Carbohydrates, the great dietary enigma. But if you are not sure what to think about carbohydrates, you have definitely come to the right place. With all the information (and misinformation) out there, it’s easy to get confused. And since your carbohydrate intake is such a vital role in your fitness program (I highly recommend P90X), you need some basic understanding to maximize your results. That said, let’s get to some straight talk.
To simply put it, your body uses carbohydrates to make glucose which is the fuel that gives you energy and helps keep everything going. Too little, and you will bonk in your workouts. Too much, and your fat stores increase.
The goal is to feed your body just enough carbohydrates so that there is enough glucose stored in your liver and muscles for when it is needed, but not in excess.
So where do we find carbohydrates? Glad you asked. You can find carbohydrates in the following:
- Breads, cereals, and -other grains
- Milk and milk products
- Foods containing added sugars (e.g., cakes, cookies, and sugar-sweetened beverages).
It’s important to note that healthier foods higher in carbohydrates include ones that provide dietary fiber and whole grains as well as those without added sugars.
What about foods higher in carbohydrates such as sodas and candies that also contain added sugars? Those are the ones that add extra calories but not many nutrients to your diet.
“I’ve heard there are “good” carbs and “bad” carbs? Can you provide me more information?”
This is a question we always get. Sure, some diet books use “bad” carbs to talk about foods with refined carbohydrates (i.e., meaning they’re made from white flour and added sugars). Some examples would include cakes, cookies and white bread. The”Good” carbs are typically described as foods that have more fiber and complex carbohydrates. Complex carbohydrates are carbohydrates that take longer to break down into glucose; such as vegetables, fruits, whole grains and beans. These are the ones that provide steady insulin levels that keep you from the highs and lows, or should I say, the “spikes” and “crashes.”
“I always hear and read about “complex” and “simple” carbohydrates, but I am still confused. What’s the difference and how does it effect me?”
Starch and dietary fiber are two types of complex carbohydrates. Starch must be broken down through digestion before your body can use it as a glucose source. Quite a few foods contain starch and dietary fiber such as breads, cereals, and vegetables:
- Starch is in certain vegetables (i.e., potatoes, dry beans, peas, and corn).
- Starch is also found in breads, cereals, and grains.
- Dietary fiber is in vegetables, fruits, and whole grain foods.
Simple carbohydrates include sugars found naturally in foods such as fruits, some vegetables, milk, and milk products. Simple carbohydrates also include sugars added during food processing and refining (this is the bad stuff).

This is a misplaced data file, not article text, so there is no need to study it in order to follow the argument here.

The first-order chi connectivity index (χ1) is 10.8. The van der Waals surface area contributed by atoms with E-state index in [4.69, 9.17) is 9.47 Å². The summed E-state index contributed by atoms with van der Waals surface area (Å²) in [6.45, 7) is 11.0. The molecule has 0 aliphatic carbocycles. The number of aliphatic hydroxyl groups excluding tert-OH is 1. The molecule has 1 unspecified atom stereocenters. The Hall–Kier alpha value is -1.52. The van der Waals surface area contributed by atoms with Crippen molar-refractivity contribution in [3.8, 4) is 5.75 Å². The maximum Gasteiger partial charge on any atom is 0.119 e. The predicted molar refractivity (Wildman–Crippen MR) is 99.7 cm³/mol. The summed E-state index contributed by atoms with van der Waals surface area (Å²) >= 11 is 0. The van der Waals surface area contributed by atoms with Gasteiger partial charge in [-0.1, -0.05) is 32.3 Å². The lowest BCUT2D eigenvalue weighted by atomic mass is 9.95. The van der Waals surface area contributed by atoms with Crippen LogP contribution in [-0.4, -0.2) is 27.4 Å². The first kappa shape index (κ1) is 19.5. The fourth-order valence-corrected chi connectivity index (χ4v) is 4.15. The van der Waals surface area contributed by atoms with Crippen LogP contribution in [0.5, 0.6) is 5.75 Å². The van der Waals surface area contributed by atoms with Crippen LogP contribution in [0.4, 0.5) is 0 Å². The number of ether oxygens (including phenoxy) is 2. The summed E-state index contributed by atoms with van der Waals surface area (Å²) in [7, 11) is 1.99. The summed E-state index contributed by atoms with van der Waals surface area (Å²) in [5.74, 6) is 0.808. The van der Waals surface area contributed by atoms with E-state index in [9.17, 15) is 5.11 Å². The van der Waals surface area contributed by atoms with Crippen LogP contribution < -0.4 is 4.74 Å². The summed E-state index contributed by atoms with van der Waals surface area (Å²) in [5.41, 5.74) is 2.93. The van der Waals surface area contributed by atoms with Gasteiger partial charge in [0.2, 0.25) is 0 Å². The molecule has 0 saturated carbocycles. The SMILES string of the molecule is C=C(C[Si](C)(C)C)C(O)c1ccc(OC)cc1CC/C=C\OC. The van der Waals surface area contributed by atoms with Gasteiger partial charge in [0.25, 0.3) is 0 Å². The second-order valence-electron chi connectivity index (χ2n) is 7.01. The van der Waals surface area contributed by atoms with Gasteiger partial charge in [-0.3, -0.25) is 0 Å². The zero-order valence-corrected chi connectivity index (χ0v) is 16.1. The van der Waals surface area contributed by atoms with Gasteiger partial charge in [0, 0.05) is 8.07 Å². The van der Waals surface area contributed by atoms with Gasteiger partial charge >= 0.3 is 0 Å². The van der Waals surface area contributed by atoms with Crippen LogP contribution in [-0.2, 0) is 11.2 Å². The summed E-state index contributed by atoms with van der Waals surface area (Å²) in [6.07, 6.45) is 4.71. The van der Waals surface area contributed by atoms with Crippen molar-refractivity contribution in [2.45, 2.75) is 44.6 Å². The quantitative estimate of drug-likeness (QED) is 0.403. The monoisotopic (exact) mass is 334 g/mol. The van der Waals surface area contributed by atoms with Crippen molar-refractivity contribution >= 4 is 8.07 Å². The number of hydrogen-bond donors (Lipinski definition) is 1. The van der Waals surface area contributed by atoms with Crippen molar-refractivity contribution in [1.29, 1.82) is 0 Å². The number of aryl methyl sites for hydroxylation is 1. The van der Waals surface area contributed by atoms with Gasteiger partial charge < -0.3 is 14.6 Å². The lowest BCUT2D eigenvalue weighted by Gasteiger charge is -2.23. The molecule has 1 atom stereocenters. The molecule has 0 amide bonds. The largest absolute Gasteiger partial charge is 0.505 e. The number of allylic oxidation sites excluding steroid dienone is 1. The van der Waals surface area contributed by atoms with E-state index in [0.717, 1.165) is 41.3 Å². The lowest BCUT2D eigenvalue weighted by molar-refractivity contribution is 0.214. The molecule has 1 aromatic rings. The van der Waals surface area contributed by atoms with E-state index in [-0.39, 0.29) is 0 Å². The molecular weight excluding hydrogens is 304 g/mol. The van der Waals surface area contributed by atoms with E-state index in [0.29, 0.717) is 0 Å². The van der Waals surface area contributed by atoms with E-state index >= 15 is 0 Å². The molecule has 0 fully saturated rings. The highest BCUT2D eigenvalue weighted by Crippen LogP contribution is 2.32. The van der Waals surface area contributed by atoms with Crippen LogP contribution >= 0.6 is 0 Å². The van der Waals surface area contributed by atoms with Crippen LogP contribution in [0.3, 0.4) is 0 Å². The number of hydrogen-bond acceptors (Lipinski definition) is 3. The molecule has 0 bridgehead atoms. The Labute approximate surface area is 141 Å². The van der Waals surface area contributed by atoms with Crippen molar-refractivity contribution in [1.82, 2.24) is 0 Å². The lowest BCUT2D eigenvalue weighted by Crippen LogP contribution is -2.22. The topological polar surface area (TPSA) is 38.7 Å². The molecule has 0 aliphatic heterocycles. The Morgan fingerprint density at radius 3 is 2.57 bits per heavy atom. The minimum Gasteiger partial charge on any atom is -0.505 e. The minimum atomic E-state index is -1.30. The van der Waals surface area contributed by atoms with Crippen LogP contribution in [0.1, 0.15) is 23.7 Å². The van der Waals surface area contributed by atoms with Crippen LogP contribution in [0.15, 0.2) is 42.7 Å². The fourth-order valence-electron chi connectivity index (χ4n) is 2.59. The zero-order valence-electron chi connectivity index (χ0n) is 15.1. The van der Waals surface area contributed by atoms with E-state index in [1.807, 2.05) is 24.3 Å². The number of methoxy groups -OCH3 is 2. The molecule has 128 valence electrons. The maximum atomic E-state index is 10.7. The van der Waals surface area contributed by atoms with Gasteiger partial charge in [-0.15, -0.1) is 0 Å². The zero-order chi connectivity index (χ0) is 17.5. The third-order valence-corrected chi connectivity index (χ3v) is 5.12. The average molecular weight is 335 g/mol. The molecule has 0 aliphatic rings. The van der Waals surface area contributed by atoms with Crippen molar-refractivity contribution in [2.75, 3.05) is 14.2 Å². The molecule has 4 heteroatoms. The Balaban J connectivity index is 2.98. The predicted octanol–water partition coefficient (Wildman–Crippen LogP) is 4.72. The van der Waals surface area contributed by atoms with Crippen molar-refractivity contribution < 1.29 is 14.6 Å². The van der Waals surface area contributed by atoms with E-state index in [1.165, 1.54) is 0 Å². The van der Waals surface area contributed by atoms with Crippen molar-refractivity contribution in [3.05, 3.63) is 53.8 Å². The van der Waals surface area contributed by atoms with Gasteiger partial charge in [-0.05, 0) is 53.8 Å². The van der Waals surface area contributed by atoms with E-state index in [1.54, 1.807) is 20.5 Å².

What’s the difference?
In general, foods with added sugars have fewer nutrients than foods with naturally-occurring sugars. They also lead to that “sugar rush” that ultimately leads to a bad “crash.” This is why I do not typically recommend a high amount (notice I said HIGH amount) of fruit to dieters trying to lose body fat, because it contains simple carbohydrates. Many people are under the impression that a fruit diet is good to lose weight. WRONG!
Well, sort of.
Let me be clear here, I am not saying fruit is not good for you…it is EXCELLENT for you and a great source of nutrition. BUT, if you are trying to shed excess body fat, the simple sugars in fruit can hinder your progress. Sure, if your diet is not ideal and contains a lot of junk food, then substituting fruit is a great alternative. But understand this, one of the reasons you might lose a little weight is because you are no longer getting all the other fat (the bad fats) that is typically associated with junk food. But to shed fat, which usually requires a reduction in carbohydrates, do not make the mistake of thinking a high amount of fruit is okay. To MAXIMIZE your efforts, most of the carbohydrates you do eat should be of the complex variety, but an apple or orange will not hurt.
Get the picture?
BUT…once you get close to your goal, you should bump the fruit back up as carbohydrates are also essential in the muscle building process, contains a lot of valuable vitamins and minerals, and a great source of energy.
So that’s the skinny on carbohydrates For more information download the report from the Department of Health and Human Services, “HHS Health Facts; Choosing Carbohydrates Wisely”
Remember…COMMIT to GET FIT and BRING IT!